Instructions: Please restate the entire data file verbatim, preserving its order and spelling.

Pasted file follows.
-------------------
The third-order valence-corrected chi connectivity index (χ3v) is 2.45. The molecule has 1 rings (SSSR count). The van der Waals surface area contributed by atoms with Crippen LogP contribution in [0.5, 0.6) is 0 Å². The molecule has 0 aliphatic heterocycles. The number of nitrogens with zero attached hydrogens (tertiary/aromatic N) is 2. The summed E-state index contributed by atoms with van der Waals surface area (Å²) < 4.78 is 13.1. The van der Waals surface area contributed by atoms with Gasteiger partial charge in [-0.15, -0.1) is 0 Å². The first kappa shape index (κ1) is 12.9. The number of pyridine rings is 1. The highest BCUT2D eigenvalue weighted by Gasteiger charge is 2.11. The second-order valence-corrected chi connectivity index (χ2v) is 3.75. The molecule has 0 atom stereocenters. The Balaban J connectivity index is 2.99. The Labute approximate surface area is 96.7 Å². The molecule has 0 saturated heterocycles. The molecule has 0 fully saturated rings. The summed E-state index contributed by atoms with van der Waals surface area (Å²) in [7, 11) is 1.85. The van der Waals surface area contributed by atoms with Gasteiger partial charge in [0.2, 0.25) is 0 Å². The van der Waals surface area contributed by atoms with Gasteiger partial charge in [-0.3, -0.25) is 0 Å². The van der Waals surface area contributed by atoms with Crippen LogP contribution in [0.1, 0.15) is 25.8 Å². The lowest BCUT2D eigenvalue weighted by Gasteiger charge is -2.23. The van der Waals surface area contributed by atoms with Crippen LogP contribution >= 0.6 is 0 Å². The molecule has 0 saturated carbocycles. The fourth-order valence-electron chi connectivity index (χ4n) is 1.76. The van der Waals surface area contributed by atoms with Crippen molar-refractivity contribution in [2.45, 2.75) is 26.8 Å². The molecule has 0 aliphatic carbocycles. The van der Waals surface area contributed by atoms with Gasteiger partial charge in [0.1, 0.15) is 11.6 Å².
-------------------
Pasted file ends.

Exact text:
The third-order valence-corrected chi connectivity index (χ3v) is 2.45. The molecule has 1 rings (SSSR count). The van der Waals surface area contributed by atoms with Crippen LogP contribution in [0.5, 0.6) is 0 Å². The molecule has 0 aliphatic heterocycles. The number of nitrogens with zero attached hydrogens (tertiary/aromatic N) is 2. The summed E-state index contributed by atoms with van der Waals surface area (Å²) < 4.78 is 13.1. The van der Waals surface area contributed by atoms with Gasteiger partial charge in [-0.15, -0.1) is 0 Å². The first kappa shape index (κ1) is 12.9. The number of pyridine rings is 1. The highest BCUT2D eigenvalue weighted by Gasteiger charge is 2.11. The second-order valence-corrected chi connectivity index (χ2v) is 3.75. The molecule has 0 atom stereocenters. The Balaban J connectivity index is 2.99. The Labute approximate surface area is 96.7 Å². The molecule has 0 saturated heterocycles. The molecule has 0 fully saturated rings. The summed E-state index contributed by atoms with van der Waals surface area (Å²) in [7, 11) is 1.85. The van der Waals surface area contributed by atoms with Gasteiger partial charge in [0.2, 0.25) is 0 Å². The van der Waals surface area contributed by atoms with Gasteiger partial charge in [-0.3, -0.25) is 0 Å². The van der Waals surface area contributed by atoms with Crippen LogP contribution in [0.1, 0.15) is 25.8 Å². The lowest BCUT2D eigenvalue weighted by Gasteiger charge is -2.23. The van der Waals surface area contributed by atoms with Crippen LogP contribution >= 0.6 is 0 Å². The molecule has 0 saturated carbocycles. The fourth-order valence-electron chi connectivity index (χ4n) is 1.76. The van der Waals surface area contributed by atoms with Crippen molar-refractivity contribution in [2.45, 2.75) is 26.8 Å². The molecule has 0 aliphatic carbocycles. The van der Waals surface area contributed by atoms with Gasteiger partial charge in [0.1, 0.15) is 11.6 Å².